# 2018–19 MacroMonitor Sampling Tolerance Tables

The numbers in the sampling tolerance tables are calculated using a design effect of √1.78.

## Sampling Tolerance for Individual Percentages

#### Sampling Tolerance for Individual Percentages(95% Confidence Level)

Approximate Sampling Tolerance for a Survey Percentage at or near These Levels
Size of Sample
on Which Survey
Result Is Based
10% or 90% 20% or 80% 30% or 70% 40% or 60% 50%
4100 1.7% 2.3% 2.6% 2.8% 2.9%
3500 1.9 2.5 2.9 3.1 3.1
2000 2.5 3.3 3.8 4.0 4.1
1500 2.9 3.8 4.4 4.7 4.8
1000 3.5 4.7 5.4 5.7 5.8
750 4.0 5.4 6.2 6.6 6.8
500 5.0 6.6 7.6 8.1 8.3
250 7.0 9.4 10.7 11.5 11.7
100 11.1 14.8 16.9 18.1 18.5

### How to Use This Table

Use this table when you are trying to determine if a statistically significant difference exists between two percentages in the same sample. Look at this chart for the column closest to the two percentages. Look for the row that is closest to the unweighted sample size. At the location where they cross is a number that must be smaller than the gap between the two percentages. For example, if you were looking at a question where 34% of the respondents had selected one answer and 25% had selected another and where the sample consisted of 1,100 unweighted respondents, you would look at where the 30% column intersected with the 1,000 sample size and find 5.4. Because the gap between 25% and 34% is greater than 5.4, these two numbers are statistically significant. Put another way: Significantly more respondents selected the 34% answer than the 25% answer.

## Statistical Significance at 95% Confidence for Percentages of 10% and 90%

#### Table for Testing Two-Sample Statistical Significance at the 95% Confidence Interval for Percentages of 10% and 90%

Sample Size 4000 3500 2000 1500 1000 750 500 250 100
4000 1.8% 1.8% 2.1% 2.4% 2.8% 3.1% 3.7% 5.1% 7.9%
3500 1.8 1.9 2.2 2.4 2.8 3.2 3.8 5.1 8.0
2000 2.1 2.2 2.5 2.7 3.0 3.4 3.9 5.3 8.0
1500 2.4 2.4 2.7 2.9 3.2 3.5 4.0 5.4 8.1
1000 2.8 2.8 3.0 3.2 3.5 3.8 4.3 5.6 8.2
750 3.1 3.2 3.4 3.5 3.5 4.0 4.5 5.7 8.4
500 3.7 3.8 3.9 4.0 4.3 4.5 5.0 6.1 8.6
250 5.1 5.1 5.3 5.4 5.6 5.7 6.1 7.0 9.3
100 7.9 8.0 8.0 8.1 8.2 8.4 8.6 9.3 11.1

### How to Use This Table

Use this table when you are trying to determine if a statistically significant difference exists between two percentages that are close to 10% or 90% of different (sub) samples. First, determine the unweighted sample sizes for the two populations. Next, look at the above chart for the intersection that comes closest to the two unweighted sample sizes. Finally, if the gap between the two percentages that you have is larger than the number in the intersection, then the two percentages are statistically different at the 95% confidence interval. For example, suppose the two percentages that you are comparing are 9% and 12% and the unweighted sample sizes are 450 and 705, respectively. Looking at the table above, the closest intersection of these numbers occurs at the 500 and 750 sample sizes. The number in this cell is 4.5. The gap between the two percentages is 3. Therefore, the difference is not statistically significant at the 95% confidence interval.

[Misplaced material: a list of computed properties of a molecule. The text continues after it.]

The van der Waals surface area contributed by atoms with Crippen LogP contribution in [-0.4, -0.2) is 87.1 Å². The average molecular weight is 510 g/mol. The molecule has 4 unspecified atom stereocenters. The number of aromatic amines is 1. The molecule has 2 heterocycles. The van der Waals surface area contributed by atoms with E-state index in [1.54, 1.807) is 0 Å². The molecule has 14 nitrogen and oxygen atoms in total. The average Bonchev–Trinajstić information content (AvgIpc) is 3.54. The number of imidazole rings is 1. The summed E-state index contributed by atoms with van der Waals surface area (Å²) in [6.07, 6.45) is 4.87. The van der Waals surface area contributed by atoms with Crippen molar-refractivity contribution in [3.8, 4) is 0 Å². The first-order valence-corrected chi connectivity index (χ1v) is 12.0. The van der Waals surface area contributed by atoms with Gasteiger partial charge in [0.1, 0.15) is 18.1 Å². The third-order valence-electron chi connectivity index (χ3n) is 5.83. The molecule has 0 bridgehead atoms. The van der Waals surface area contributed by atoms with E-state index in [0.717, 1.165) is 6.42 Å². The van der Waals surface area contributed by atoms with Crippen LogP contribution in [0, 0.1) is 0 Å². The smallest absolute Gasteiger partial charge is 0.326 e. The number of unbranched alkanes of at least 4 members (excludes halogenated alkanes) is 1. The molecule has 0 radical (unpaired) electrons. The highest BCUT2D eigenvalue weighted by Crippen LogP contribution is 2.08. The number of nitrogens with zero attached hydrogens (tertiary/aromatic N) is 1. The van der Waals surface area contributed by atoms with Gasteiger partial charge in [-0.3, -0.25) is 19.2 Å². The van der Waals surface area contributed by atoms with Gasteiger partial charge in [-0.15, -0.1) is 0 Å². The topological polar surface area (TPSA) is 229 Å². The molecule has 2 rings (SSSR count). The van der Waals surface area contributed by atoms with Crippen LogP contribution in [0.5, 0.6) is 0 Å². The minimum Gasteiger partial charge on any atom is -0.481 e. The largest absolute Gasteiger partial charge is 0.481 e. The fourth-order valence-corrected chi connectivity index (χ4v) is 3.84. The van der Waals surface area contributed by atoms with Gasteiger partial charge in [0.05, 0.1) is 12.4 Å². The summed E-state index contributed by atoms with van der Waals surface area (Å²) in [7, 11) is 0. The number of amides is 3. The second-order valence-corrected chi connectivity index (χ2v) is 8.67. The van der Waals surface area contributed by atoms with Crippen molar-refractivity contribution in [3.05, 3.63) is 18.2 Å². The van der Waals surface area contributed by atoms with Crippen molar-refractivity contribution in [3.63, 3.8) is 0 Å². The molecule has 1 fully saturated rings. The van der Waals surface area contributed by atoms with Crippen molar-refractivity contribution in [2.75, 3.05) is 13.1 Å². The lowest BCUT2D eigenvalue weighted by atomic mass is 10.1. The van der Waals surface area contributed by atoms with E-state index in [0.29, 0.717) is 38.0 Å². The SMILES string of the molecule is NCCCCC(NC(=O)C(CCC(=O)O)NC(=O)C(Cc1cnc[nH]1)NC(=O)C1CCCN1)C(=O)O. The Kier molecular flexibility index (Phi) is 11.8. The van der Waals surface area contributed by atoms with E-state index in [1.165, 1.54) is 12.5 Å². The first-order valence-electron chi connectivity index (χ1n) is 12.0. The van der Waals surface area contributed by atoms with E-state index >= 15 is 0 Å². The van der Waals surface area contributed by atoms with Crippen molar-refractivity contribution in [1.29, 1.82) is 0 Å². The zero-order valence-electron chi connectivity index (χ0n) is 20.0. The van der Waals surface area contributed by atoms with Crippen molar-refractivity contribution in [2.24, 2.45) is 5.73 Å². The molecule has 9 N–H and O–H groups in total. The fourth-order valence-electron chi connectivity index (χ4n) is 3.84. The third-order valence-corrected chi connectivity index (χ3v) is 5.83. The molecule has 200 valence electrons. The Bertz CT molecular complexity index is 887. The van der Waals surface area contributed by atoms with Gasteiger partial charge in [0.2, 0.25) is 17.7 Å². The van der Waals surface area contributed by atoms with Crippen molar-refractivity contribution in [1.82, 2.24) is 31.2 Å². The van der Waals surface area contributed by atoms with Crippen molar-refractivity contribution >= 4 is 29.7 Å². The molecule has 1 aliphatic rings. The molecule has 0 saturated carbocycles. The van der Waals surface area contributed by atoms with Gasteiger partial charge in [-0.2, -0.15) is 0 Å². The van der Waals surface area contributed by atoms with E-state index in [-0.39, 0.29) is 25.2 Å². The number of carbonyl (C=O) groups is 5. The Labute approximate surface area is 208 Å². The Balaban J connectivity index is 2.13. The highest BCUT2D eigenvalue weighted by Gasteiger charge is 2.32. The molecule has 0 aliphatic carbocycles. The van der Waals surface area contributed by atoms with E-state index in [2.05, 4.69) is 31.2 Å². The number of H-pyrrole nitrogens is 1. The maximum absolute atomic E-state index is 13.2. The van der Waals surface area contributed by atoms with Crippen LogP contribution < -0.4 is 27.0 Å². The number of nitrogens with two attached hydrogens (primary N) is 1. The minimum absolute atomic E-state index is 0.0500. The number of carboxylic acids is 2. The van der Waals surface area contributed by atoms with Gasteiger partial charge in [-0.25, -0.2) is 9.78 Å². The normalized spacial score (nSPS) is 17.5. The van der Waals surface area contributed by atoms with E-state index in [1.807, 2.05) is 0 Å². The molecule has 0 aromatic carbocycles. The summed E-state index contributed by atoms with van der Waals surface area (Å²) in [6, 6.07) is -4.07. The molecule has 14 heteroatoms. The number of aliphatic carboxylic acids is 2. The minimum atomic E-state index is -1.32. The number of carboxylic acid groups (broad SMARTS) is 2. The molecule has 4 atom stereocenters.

## Statistical Significance at 95% Confidence for Percentages of 20% and 80%

#### Table for Testing Two-Sample Statistical Significance at the 95% Confidence Interval for Percentages of 20% and 80%

Sample Size 4000 3500 2000 1500 1000 750 500 250 100
4000 2.3% 2.4% 2.9% 3.2% 3.7% 4.2% 5.0% 6.8% 10.6%
3500 2.4 2.5 2.9 3.2 3.8 4.2 5.0 6.9 10.6
2000 2.9 2.9 3.3 3.6 4.1 4.5 5.2 7.0 10.7
1500 3.2 3.2 3.6 3.8 4.3 4.7 5.4 7.2 10.8
1000 3.7 3.8 4.1 4.3 4.7 5.1 5.7 7.4 11.0
750 4.2 4.2 4.5 4.7 5.1 5.4 6.0 7.6 11.1
500 5.0 5.0 5.2 5.4 5.7 6.0 6.6 8.1 11.5
250 6.8 6.9 7.0 7.2 7.4 7.6 8.1 9.4 12.4
100 10.6 10.6 10.7 10.8 11.0 11.1 11.5 12.4 14.8

### How to Use This Table

Use this table when you are trying to determine if a statistically significant difference exists between two percentages that are close to 20% or 80% of different (sub) samples. First, determine the unweighted sample sizes for the two populations. Next, look at the above chart for the intersection that comes closest to the two unweighted sample sizes. Finally, if the gap between the two percentages that you have is larger than the number in the intersection, then the two percentages are statistically different at the 95% confidence interval. For example, suppose the two percentages that you are comparing are 18% and 26% and the unweighted sample sizes are 431 and 728, respectively. Looking at the table above, the closest intersection of these numbers occurs at the 500 and 750 sample sizes. The number in this cell is 6.0. The gap between the two percentages is 8. Therefore, the difference is statistically significant at the 95% confidence interval.

## Statistical Significance at 95% Confidence for Percentages of 30% and 70%